The route traverses Detroit in the early twenties, Paris and Washington, D.C., in the early seventies, Athens and Toronto in the mid-eighties, yesterday's Thimphu and Cassis. But it always returns to the poet's heartland, Philadelphia and the back country of Pennsylvania and New York. Punctuated by meditations on solitude and death, the poems come full circle to the pleasures of marriage, of friends and children, of creation. To her husband, the poet writes, "However often now our woven/ lives converge and separate, my love,/ today we've come this far." And to her son, "With you fast in my arms,/ I'm back again in the heart's Italy."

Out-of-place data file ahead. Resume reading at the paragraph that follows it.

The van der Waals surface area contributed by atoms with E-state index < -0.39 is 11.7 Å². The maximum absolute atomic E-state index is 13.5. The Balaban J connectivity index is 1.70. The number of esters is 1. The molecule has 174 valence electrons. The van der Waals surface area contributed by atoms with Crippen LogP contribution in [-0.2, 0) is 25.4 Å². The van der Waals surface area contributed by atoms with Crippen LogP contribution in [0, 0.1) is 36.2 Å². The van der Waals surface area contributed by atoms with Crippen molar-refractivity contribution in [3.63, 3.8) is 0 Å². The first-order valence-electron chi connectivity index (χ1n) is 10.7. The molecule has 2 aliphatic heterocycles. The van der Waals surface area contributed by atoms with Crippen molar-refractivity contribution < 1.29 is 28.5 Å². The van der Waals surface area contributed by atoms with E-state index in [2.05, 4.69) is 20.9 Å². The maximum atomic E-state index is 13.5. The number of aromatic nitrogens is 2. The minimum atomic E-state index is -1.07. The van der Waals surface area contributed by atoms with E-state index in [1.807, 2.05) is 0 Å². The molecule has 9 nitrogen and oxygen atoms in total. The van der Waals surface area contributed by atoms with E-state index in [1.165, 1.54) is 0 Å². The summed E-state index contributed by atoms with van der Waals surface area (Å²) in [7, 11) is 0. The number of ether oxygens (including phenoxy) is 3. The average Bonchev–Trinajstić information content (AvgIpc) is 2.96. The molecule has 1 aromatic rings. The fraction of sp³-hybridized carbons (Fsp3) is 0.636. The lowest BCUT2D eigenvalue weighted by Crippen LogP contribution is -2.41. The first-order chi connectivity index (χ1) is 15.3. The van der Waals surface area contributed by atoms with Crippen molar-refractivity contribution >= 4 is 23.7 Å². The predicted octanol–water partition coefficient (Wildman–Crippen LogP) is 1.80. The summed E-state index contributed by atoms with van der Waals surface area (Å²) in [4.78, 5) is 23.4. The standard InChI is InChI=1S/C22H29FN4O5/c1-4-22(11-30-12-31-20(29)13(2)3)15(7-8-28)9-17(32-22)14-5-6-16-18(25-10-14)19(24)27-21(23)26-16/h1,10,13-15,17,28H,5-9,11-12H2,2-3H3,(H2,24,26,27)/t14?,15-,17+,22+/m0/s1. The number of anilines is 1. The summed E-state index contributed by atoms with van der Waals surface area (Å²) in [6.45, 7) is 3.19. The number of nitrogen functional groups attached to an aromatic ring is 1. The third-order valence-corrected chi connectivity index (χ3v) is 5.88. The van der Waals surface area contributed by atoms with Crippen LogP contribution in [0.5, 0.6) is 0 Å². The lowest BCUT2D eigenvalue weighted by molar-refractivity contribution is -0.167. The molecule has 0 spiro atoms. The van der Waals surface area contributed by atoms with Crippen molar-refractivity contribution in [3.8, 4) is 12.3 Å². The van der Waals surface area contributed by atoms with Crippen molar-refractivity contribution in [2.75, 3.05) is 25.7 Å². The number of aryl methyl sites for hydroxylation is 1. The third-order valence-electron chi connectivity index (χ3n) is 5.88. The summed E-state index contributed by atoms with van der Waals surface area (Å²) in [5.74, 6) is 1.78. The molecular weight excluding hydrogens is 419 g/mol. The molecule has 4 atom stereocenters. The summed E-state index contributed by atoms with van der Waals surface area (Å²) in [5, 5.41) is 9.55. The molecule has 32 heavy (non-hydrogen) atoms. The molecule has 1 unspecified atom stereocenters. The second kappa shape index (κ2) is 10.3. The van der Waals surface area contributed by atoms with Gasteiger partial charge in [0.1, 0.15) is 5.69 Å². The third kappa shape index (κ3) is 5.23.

About Professor Emily GrosholzSee more books from this Author
Thus Grosholz ( The River Painter ) sets forth her ars poetica : ``Part of the world persists / distinct from what we say, but part will stay / only if we keep talking: only speech / can re-create the gardens of the world.'' Accordingly, she ``keeps talking'' and winds all of ordinary life, inclu...| Read Full Review of Eden (Johns Hopkins: Poetry a...